Unbelievable! And also Disney don’t do that. They don’t have outside designers joining. It’s all done in-house. They have a Disney style and a Disney attitude. So it’s only because the directors who knew me when they were growing up as students. They were kind enough to say that they were fans of my work at that time and I was asked to do it. I started doing a few bits and pieces, and then it grew and grew and grew. Eventually I designed every character and many of the scenes. I would say it’s the nearest thing I’ll get to being Tom Cruise. They treated me extremely well there.

An Interview with Gerald Scarfe book“People thought I was going to die”

How far is too far in a piece of artwork?
Well I try not to think of that. When I’m working in my studio alone I just try to put down what I feel. Of course if you’re working for a daily newspaper you’ve got your own self censorship going on. But I try really to, as I did with the book, to write down or put down the image I have in my mind and not think ‘Oh they’re never gonna print this,’ but I can’t pretend there isn’t some element of censorship. As there is with all journalists. You can’t eff and blind through every sentence. You’ve got to realise that the editor is going to take it all out anyway. I suppose one of the better things about being an artist is that editors can’t intervene in that way. They can stop the drawing but they can’t edit it. They can’t say ‘Oh that nose is too big’, or redraw the nose for you. It’s pretty free really being a cartoonist.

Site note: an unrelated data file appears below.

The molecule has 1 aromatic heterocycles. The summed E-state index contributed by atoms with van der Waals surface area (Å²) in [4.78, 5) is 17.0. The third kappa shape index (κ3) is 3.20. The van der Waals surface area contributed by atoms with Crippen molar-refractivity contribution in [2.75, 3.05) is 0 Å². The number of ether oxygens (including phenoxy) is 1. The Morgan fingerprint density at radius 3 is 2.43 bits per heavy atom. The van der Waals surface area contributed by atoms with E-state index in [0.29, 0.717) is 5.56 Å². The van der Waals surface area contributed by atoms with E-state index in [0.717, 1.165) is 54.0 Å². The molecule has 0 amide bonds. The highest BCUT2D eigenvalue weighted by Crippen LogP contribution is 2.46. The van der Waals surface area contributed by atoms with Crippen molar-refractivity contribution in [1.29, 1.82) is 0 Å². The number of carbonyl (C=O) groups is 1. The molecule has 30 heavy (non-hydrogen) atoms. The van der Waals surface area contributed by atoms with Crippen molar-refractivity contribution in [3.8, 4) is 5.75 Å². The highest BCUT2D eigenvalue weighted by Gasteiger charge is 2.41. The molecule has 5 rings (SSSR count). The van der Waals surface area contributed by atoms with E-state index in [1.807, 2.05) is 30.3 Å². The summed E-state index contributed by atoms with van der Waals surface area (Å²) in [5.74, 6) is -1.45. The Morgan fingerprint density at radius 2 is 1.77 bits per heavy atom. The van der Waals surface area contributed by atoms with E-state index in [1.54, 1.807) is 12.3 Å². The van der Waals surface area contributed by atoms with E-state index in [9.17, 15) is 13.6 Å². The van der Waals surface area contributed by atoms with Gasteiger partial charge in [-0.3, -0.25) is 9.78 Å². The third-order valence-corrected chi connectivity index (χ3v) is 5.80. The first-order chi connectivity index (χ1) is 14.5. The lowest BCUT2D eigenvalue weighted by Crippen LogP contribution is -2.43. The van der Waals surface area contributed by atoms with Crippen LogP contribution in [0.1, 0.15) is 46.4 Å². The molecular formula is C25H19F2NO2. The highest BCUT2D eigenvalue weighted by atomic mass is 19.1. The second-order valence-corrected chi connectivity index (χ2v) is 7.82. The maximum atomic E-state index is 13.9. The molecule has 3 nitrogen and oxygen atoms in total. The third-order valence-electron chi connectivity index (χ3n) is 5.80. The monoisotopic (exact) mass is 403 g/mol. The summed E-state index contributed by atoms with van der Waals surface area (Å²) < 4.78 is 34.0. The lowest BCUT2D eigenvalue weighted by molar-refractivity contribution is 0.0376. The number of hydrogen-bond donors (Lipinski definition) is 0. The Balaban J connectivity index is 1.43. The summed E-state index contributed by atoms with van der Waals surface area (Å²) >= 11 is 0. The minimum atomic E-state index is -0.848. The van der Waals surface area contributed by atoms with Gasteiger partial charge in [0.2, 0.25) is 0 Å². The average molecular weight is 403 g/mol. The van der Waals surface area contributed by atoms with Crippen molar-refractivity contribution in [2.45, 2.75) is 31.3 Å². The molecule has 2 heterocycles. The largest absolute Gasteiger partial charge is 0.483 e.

If you could give your 18-year-old self one piece of advice, what would it be?
Well, don’t worry so much. I was such an anxious child. And I was an only child until the age of nine.Then my brother came along. I guess it was wartime, and with the asthma (Gerald coughs). Right on cue… People thought I was going to die. As Roger (Waters) says in one of his lyrics, “Mamma’s gonna put all of her fears into you”. I think you pick up a lot from your parents, and naturally they were worried about their sickly child. I would say now of course, here I am at this venerable age, I never thought I would get anywhere near it. And looking back, don’t worry about it, you know? Things go wrong. Some things go right luckily. Try and lighten up. It’s okay saying that, but you can’t do it, especially when you’re an 18 year old, who’s extremely anxious about everything. Enjoy life in other words. It’s an amazing place we are all in. And if one can only see it. When you start to think at the end of your life about losing it all, you realise how amazing it is.

Gerald Scarfe appears at Ilkley Literature Festival, October 6. Visit ilkleyliteraturefestival.org.uk for more details.
His new book, ‘Long Drawn Out Trip’ is released on September 26